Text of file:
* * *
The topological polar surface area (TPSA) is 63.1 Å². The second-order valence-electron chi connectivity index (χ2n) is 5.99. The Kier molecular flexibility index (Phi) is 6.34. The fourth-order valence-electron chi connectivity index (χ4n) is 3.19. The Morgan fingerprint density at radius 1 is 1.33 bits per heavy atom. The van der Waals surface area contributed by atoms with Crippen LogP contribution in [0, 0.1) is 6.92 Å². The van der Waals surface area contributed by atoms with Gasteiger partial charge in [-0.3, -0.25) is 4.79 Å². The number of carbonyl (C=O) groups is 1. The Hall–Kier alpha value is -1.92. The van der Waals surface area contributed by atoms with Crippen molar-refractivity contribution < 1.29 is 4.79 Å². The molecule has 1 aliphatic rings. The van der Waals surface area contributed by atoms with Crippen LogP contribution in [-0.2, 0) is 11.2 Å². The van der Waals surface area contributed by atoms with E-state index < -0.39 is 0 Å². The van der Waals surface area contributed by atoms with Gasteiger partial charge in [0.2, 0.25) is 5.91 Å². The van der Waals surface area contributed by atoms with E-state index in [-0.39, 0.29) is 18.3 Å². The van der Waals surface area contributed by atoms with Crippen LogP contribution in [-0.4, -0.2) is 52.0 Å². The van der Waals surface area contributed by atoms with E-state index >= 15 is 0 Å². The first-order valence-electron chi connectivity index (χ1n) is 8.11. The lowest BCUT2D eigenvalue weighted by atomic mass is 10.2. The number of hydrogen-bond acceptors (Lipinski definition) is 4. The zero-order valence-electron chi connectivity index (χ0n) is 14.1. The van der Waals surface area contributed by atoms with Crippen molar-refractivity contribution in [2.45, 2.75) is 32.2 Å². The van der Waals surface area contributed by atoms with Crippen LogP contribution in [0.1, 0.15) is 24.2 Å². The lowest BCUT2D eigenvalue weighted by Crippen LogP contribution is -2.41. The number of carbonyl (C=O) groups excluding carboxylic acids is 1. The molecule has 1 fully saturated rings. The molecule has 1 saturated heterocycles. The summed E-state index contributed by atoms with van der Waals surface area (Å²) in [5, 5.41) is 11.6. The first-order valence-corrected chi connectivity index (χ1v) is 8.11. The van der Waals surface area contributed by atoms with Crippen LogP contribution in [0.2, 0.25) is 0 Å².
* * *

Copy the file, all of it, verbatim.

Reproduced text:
The topological polar surface area (TPSA) is 63.1 Å². The second-order valence-electron chi connectivity index (χ2n) is 5.99. The Kier molecular flexibility index (Phi) is 6.34. The fourth-order valence-electron chi connectivity index (χ4n) is 3.19. The Morgan fingerprint density at radius 1 is 1.33 bits per heavy atom. The van der Waals surface area contributed by atoms with Crippen LogP contribution in [0, 0.1) is 6.92 Å². The van der Waals surface area contributed by atoms with Gasteiger partial charge in [-0.3, -0.25) is 4.79 Å². The number of carbonyl (C=O) groups is 1. The Hall–Kier alpha value is -1.92. The van der Waals surface area contributed by atoms with Crippen molar-refractivity contribution < 1.29 is 4.79 Å². The molecule has 1 aliphatic rings. The van der Waals surface area contributed by atoms with Crippen LogP contribution in [-0.2, 0) is 11.2 Å². The van der Waals surface area contributed by atoms with E-state index < -0.39 is 0 Å². The van der Waals surface area contributed by atoms with Gasteiger partial charge in [0.2, 0.25) is 5.91 Å². The van der Waals surface area contributed by atoms with E-state index in [-0.39, 0.29) is 18.3 Å². The van der Waals surface area contributed by atoms with Crippen LogP contribution in [-0.4, -0.2) is 52.0 Å². The van der Waals surface area contributed by atoms with E-state index >= 15 is 0 Å². The first-order valence-electron chi connectivity index (χ1n) is 8.11. The lowest BCUT2D eigenvalue weighted by atomic mass is 10.2. The number of hydrogen-bond acceptors (Lipinski definition) is 4. The zero-order valence-electron chi connectivity index (χ0n) is 14.1. The van der Waals surface area contributed by atoms with Crippen molar-refractivity contribution in [2.45, 2.75) is 32.2 Å². The van der Waals surface area contributed by atoms with Crippen LogP contribution in [0.1, 0.15) is 24.2 Å². The lowest BCUT2D eigenvalue weighted by Crippen LogP contribution is -2.41. The number of carbonyl (C=O) groups excluding carboxylic acids is 1. The molecule has 1 fully saturated rings. The molecule has 1 saturated heterocycles. The summed E-state index contributed by atoms with van der Waals surface area (Å²) in [5, 5.41) is 11.6. The first-order valence-corrected chi connectivity index (χ1v) is 8.11. The van der Waals surface area contributed by atoms with Crippen LogP contribution in [0.2, 0.25) is 0 Å².